I have read somethiong like the following process is possible, but am unsure how to implement it. Any suggestions would be appreciated.

Say you have a mix of 10 sinewaves from 100Hz t0 500 Hz, random with no harmonic relationship to each other.

Let's say one of these frequencies is 400Hz. Is there an 11th frequency that can be added to the mix that will, due to some mathematical property, suppress the amplitude of the 400Hz?

I have no further details on how this is supposed to work, other than it might involve a log relationship to 400Hz.

The idea suggests that the transient voltage at certain points iin the waveform can be counteracted with the result of a net loss in signal level.

And that this technique relies upon applying a different frequency, not simply a phase inverted 400Hz.

No -- sine waves of different frequencies (and also of 90 degree phase shifts) are orthogonal.

Consider the integral int(f(t) * g(-t) dt) for sine waves:

infty / | e^(j*a*t) * e^(-j*b*t) dt /

-infty

When a != b, the functions (the exponentials) have different frequencies and the integral evaluates to nonzero. If a = b, the exponents subtract and cancel, resulting in a zero integral. (Actually, that gets int(e^0 dt), which evaluates to t. I'm sure I forgot something fundamental. At any rate, it's a different result from the case when a != b, where the integrand is the difference phase shifted.)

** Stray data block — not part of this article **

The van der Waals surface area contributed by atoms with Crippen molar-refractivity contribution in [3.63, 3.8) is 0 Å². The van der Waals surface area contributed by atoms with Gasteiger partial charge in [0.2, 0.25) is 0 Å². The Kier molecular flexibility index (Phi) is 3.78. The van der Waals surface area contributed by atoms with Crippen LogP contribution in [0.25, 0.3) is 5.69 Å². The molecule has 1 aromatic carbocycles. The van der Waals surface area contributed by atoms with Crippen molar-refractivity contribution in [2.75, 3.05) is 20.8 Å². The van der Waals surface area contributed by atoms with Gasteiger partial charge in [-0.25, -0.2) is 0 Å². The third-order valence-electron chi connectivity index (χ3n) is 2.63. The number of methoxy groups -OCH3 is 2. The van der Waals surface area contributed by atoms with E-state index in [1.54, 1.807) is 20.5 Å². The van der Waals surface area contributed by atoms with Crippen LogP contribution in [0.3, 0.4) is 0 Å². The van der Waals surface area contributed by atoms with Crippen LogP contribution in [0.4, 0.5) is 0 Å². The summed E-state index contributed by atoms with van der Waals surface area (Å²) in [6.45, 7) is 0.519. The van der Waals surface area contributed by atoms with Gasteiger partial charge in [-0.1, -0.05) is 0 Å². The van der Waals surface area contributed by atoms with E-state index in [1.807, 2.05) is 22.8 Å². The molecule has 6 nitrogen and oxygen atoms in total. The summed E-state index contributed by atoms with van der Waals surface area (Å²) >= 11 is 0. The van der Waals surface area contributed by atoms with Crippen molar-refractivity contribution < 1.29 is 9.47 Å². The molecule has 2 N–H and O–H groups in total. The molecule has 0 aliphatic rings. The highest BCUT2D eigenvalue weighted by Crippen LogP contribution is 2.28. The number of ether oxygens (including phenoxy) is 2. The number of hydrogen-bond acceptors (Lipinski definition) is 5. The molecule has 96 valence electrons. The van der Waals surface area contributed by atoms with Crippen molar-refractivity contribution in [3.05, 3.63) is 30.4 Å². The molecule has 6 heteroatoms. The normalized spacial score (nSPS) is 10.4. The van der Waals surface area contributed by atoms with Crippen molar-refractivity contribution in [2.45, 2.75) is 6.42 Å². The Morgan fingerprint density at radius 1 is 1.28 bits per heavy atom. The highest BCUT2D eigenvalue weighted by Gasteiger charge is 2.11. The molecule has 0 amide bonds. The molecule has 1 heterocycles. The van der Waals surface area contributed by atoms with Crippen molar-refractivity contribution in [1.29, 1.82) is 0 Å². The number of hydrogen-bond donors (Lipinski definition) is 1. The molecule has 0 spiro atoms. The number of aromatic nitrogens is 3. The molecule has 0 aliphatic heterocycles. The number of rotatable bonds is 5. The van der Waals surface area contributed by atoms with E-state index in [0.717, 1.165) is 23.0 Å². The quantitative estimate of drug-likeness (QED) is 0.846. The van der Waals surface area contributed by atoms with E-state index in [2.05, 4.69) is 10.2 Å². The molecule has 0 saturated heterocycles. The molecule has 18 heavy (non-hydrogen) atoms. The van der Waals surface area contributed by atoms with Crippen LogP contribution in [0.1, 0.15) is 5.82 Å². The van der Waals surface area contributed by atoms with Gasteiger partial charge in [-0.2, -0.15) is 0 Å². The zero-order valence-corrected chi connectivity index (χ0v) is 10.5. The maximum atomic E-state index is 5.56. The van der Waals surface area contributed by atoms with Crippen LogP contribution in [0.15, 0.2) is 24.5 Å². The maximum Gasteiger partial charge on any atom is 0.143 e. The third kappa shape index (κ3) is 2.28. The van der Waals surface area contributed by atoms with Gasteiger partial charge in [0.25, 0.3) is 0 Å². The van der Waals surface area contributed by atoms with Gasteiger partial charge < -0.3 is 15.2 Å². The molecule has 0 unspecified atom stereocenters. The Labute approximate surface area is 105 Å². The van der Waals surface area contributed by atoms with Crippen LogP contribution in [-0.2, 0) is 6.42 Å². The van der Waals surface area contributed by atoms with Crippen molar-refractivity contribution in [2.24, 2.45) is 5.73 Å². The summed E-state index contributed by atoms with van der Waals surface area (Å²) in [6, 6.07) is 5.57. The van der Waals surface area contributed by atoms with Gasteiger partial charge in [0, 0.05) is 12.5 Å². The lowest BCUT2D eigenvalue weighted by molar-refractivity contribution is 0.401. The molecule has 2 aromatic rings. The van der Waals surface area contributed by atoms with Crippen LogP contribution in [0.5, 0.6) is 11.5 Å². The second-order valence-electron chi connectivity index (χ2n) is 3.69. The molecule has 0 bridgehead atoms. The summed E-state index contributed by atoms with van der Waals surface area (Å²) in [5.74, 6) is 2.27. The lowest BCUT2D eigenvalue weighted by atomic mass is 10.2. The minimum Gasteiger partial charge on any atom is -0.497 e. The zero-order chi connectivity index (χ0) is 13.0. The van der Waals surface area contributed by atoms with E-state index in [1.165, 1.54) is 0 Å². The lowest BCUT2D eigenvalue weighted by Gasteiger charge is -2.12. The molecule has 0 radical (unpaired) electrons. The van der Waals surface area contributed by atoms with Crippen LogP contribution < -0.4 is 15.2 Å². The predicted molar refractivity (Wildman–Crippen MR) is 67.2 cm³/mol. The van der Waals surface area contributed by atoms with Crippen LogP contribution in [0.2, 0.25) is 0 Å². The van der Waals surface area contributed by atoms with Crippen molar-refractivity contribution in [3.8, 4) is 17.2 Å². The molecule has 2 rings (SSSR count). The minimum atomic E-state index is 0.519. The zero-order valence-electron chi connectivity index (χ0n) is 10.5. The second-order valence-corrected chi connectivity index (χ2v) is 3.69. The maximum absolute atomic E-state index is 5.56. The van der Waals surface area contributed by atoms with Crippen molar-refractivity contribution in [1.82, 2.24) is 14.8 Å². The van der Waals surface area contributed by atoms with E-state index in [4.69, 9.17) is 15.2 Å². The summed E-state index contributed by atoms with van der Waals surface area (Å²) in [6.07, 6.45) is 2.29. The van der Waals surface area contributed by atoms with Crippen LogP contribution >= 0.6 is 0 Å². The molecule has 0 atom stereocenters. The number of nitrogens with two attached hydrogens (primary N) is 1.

It also follows that, if you can somehow select and recover the 400Hz signal (typically, filtering with a narrow bandpass, or tracking with a PLL), you can subtract it (nulling by amplitude and phase shift) and completely remove that signal, without affecting the rest of the signal. (The inverse of a bandpass filter is a notch filter, so if you took the former approach, you wouldn't filter and subtract, you'd use a notch in the first place.)

Yes, it does make sense... and the answer is "yes and no".

If the "mix" of sinewave signals is purely a linear additive one, then the answer is going to be "no". That is, if you have ten sinusoidal signals

S1 = A1 cos (F1 * T + D1) S2 = A2 cos (F2 * T + D2) S3 = A3 cos (F3 * T + D3)

...

S = S1 + S2 + S3 + ... + S10

and one of these signals is at 400 Hz, and none of the others are... then there is (mathmatically and practically) no way to eliminate the 400 Hz signal other than cut it off at the beginning (set the amplitude An to zero), or inject another signal which has exactly the same frequency and is 180 degrees out of phase. The other signals are at different frequencies and, no matter how many of them there are, the fact that they're being combined in a purely linear fashion (by adding) means that there's no way to take any two of these cosine functions and get something which will be at 400 Hz and will result in a cancellation of the unwanted signal.

Now, if the initial sinewaves are being "mixed" by a nonlinear process, then *every* pair of the input frequencies will create at least two "sidebands" or "mixing products": these will occur at the sum, and difference of the two frequencies. For example, if S1 happened to be at 500 Hz and S2 at 600 Hz, the result of mixing them in a nonlinear fashion will product a signal containing some 100 Hz and some 1100 Hz component (difference and sum).